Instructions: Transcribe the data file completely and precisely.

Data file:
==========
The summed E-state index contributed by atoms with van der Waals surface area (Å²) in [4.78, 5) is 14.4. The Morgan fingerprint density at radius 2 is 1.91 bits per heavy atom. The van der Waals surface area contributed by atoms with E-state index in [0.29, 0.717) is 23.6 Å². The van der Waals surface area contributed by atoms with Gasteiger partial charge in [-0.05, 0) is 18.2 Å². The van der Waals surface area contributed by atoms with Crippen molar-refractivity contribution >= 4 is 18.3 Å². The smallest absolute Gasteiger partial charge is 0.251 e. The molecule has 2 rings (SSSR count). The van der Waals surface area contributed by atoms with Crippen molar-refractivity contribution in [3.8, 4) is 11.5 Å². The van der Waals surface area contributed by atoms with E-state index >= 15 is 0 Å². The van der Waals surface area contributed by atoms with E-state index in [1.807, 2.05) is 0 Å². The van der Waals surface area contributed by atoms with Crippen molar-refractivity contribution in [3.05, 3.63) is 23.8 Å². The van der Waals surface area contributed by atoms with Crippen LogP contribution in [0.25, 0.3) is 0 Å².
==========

The summed E-state index contributed by atoms with van der Waals surface area (Å²) in [4.78, 5) is 14.4. The Morgan fingerprint density at radius 2 is 1.91 bits per heavy atom. The van der Waals surface area contributed by atoms with E-state index in [0.29, 0.717) is 23.6 Å². The van der Waals surface area contributed by atoms with Gasteiger partial charge in [-0.05, 0) is 18.2 Å². The van der Waals surface area contributed by atoms with Crippen molar-refractivity contribution >= 4 is 18.3 Å². The smallest absolute Gasteiger partial charge is 0.251 e. The molecule has 2 rings (SSSR count). The van der Waals surface area contributed by atoms with Crippen molar-refractivity contribution in [3.8, 4) is 11.5 Å². The van der Waals surface area contributed by atoms with E-state index >= 15 is 0 Å². The van der Waals surface area contributed by atoms with E-state index in [1.807, 2.05) is 0 Å². The van der Waals surface area contributed by atoms with Crippen molar-refractivity contribution in [3.05, 3.63) is 23.8 Å². The van der Waals surface area contributed by atoms with Crippen LogP contribution in [0.25, 0.3) is 0 Å².